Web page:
Project: Ending Preventable Deaths of Women & Children in Togo, West Africa
Nearly 1 in 10 children born in Togo will die before their 5th birthday from diseases that are entirely treatable, such as malaria, diarrhea, and pneumonia. With World Centric funding, HTH will train and equip 27 community health workers and 11 clinic-based nurses and midwives to provide fast, free, and high-quality maternal and child healthcare services to over 8,000 women and children in 4 communities in the Kozah District of northern Togo for 12 months.
Jubilee USA Network is an alliance of more than 75 US organizations, 550 faith communities, and 50 Jubilee global partners. Jubilee is building an economy that serves, protects and promotes participation of the most vulnerable. The Network has won critical global financial reforms and more than $130 billion in debt relief for the world's poorest people.
Mayan Families works to educate, feed, shelter and heal the impoverished populations of Lake Atitlán. Their mission is to facilitate enduring, sustainable programs that promote community development.
Project: Well Child Initiative at Lake Atitlán, Guatemala
When indigenous Guatemalans need a doctor, often their only option is to see someone who does not understand their language or culture, leading to avoidable medical complications and a deep mistrust of doctors. Indigenous people cannot afford life-saving expenses like medications, lab tests, or transportation to a hospital. 5The Well Child Initiative provides yearly child check-ups to each of the sponsored students, starting with a pilot program for our 482 students in our Preschool Nutrition Centers.
The Muonde Trust is a community-based organization dedicated to inspiring locally-driven creativity and development in the Mazvihwa and neighboring areas of south-central Zimbabwe (Zvishavane District). Through educational, agricultural and community extension programs, the Muonde Trust backs indigenous development efforts that maintain the connections between spirit, community, and ecology.
Project: Water Harvesting Indigenous Innovation in Mazvihwa, Zimbabwe
The Zvishavane District is situated in the driest agro-ecological zone in Zimbabwe. Meanwhile, unsustainable farming practices have led to the decline in vegetation and soils further increasing drought vulnerability. With World Centric funding, indigenous educators will lead farmer-to-farmer trainings on water harvesting and permaculture. They plan to connect with 400 farmers in 3 wards of Mazvihwa.
PPI is a Seattle-based, volunteer-run non-profit organization that supports development work in India. PPI was founded on the concept that help to the under-privileged should go beyond conventional charity. They fund numerous grassroots organizations in India executing innovative projects in the areas of sustainable farming, vocational training, skill training, providing basic amenities like clean drinking water, mentoring high risk children, microfinance loans, and more. World Centric has been supporting PPI since the beginning of our giving. Our grant goes into their general fund, supporting their upcoming projects.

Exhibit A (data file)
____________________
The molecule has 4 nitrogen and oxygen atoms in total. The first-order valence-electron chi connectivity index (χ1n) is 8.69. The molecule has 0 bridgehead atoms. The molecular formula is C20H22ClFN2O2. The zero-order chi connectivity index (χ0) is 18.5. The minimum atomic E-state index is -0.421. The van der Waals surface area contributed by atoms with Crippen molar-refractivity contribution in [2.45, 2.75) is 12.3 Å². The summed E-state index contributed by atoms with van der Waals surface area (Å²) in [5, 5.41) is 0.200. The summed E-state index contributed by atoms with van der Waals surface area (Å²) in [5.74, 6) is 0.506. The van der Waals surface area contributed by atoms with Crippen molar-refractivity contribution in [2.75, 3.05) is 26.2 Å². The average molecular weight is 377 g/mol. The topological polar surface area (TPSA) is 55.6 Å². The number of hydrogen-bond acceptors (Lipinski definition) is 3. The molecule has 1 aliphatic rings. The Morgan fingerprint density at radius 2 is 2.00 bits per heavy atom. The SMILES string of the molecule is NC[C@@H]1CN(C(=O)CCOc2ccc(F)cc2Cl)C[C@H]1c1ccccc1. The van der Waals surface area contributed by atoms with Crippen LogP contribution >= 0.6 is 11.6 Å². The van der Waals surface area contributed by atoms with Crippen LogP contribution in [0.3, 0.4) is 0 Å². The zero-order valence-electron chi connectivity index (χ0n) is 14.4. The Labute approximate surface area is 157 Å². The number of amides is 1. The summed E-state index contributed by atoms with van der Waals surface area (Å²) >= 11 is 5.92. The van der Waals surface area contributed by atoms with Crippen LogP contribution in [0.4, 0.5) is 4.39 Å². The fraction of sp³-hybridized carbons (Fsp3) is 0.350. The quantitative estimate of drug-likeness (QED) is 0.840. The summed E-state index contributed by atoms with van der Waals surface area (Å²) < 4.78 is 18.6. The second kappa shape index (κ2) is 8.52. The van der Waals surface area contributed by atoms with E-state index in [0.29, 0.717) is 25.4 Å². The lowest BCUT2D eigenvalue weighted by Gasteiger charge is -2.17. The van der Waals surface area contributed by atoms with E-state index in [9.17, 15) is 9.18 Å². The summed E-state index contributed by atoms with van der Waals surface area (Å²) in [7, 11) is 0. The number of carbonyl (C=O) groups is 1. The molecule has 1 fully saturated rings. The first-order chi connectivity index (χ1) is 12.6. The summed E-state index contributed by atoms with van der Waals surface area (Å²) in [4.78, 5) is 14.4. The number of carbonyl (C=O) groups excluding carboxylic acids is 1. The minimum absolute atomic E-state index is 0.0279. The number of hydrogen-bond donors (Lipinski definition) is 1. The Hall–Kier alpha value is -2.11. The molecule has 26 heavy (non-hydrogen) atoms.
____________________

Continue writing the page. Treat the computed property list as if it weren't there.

POL funds and runs projects in Zambia, and India targeted toward helping women and children infected/affected with HIV/AIDS. Their vision is a world where the AIDS epidemic is in continuous retreat, and people living with HIV have access to loving care and treatment in an environment free of stigma and discrimination.
Project I: Mosquito Nets in Matero, Zambia
Globally, 429,000 people died from malaria in 2015. In Zambia, about 30-50% of the population is infected. This years’ funding to POL will supply 5000 nets, benefitting 20,000 children or 10,000 adults as a net can sleep up to four young children or two adults.
Project II: Pediatric HIV Care in Matero, Zambia
Over 1 million children have been orphaned in Zambia. Many orphaned children live with their grandmothers or relatives who themselves may be sick and have no source of income. This project provides food, medicines, and a package of life saving health care services to 350 HIV+ children, and training in HIV care and prevention to family members.
Project III: Micro Loans for Women Impacted by HIV in Matero, Zambia
80% of Zambia's population lives on less than $2 per day. Many women are not able to care for their families as they are uneducated, lack marketable skills, and have no source of income. With World Centric funding, POL will provide business training, small loans, and ongoing business mentoring to first-time women entrepreneurs. On successful completion of business training, the women receive loans to start businesses.